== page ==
The Rising Threat of Regional Transparency
A Rutherford Dust Society Cabernet tasting shows the appellation’s strengths…and weaknesses.
August 28, 2007
1. 2004 was a good year, quality-wise, for Napa Valley red wines;
2. The number of producers who now make a Rutherford-designated Cabernet Sauvignon has grown, so the wine has taken on a critical mass, and,
3. Rutherford is the historic homeland for Cabernet in California, the place where Inglenook and Beaulieu were founded, where some of the greatest Cabs of the last 100 years were made, and where many of the nation’s finest wine makers have toiled.
And yet, as I went through all the wines in the allotted time, and listened to talk about the grape acreage of the area, I had a shocking realization: No one from Rutherford addressed the most obvious question, the one that would have made the tasting a complete circle of truth and meaningfulness: what is the essential character of a Rutherford Cabernet Sauvignon? They did say at one point that there was a similarity among the wines, but no one delineated what that similarity was. Indeed, I saw very little of the historic character once required for a wine to typify this area of the Cabernet world.
As Editor-At-Large for APPELLATION AMERICA, and as one of the senior members of the media at that tasting (my first visit to Rutherford as a journalist was 31 years ago), I could well have asked that question out loud. And I know for a certainty that what I would have been told, after a long, arduous discussion among the winery representatives, would have been totally unsatisfactory. I have as much background with these wines as anyone at that tasting and I know what the tenor of the area should be. And it wasn’t a component in most of the wines.
in their makeup any more.
Indeed, if any wine maker did have a trace of the area’s terroir in his or her Cabernet Sauvignon, he or she would be derided as some sort of mastodon mired in the ooze of some prehistoric bog. The owner and wine maker would become pariahs in their own land, and soon (I’m sure) would fall prey to the score-mongering vultures who’d pick over their 78-point bones with a mockery reserved for those foolhardy enough to think they can change the course of destiny by making something with a classical bent.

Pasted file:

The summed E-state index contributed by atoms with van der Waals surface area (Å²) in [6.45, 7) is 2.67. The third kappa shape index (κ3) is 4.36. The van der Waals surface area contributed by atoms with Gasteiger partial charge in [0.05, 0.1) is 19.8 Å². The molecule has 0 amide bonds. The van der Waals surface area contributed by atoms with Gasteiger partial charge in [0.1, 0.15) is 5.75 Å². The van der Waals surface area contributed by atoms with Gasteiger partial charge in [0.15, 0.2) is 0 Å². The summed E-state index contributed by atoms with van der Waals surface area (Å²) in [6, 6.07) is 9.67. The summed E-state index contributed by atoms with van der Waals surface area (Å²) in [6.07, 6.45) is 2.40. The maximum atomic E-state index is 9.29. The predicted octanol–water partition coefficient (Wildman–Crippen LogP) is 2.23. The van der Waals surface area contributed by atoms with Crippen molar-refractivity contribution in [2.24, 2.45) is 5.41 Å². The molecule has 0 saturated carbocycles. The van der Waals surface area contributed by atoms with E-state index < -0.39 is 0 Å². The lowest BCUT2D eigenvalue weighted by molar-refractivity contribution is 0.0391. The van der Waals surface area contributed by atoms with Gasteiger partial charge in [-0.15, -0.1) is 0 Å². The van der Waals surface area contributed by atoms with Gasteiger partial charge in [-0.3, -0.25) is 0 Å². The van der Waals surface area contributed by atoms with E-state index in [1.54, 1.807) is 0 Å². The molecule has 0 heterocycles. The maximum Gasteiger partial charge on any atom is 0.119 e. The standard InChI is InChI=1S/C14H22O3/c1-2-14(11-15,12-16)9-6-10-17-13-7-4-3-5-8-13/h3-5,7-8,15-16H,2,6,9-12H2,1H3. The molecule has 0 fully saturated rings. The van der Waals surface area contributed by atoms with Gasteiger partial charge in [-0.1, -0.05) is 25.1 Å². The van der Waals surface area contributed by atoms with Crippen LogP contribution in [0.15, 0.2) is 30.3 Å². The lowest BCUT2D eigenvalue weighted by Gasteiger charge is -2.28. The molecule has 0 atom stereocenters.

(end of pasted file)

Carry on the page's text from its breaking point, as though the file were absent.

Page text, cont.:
The bottom line for most of the people who have so much wealth tied up in these precious soils is that survival (and the ticket to even greater wealth) means conformity to a style some producers may not personally like, but which sells better than the more structured wine of the past. And in my view, it means driving a 747 over the terroir characteristics of the wine and constructing a new model, one that is toothless and homogenous.
Napa Valley Style Multiple Choice: Myopia, Monotony, MonoTone, MonopolyIndeed, as Randy Dunn of Dunn Vineyards ((Read Randy Dunn’s APPELLATION AMERICA interview) noted to me just two weeks after the
~Randy Dunn, Dunn Vineyards
But note if you will that these and other regions of the United States and Canada (and perhaps parts of Mexico’s Guadalupe Valley soon will be included here!) are anything but household words, and certainly are not on the lips of wine collectors as are the Cabernets of Oakville, Rutherford, Yountville, and soon Calistoga (see Alan Goldfarb’s excellent article on the latest in the Calistoga appellation fight). Moreover, few of these other-area wines sell for very much money, and in our star-aligned wine culture, a high price almost always equals success. When a wine sells for $30 or less, it is simply not taken seriously by some people.
So for the makers of one of the most famous wines from one of the most famous wine regions in American wine lore to pay no attention whatever to its own regional character (about which much was written 30 years ago) is a relinquishment of an essential component in the history of the region.
The late Andre Tchelistcheff defined the “Rutherford dust” elements inherent in a great Cabernet Sauvignon. They were elements that he said defined the region, just as the region defined the wine. The dried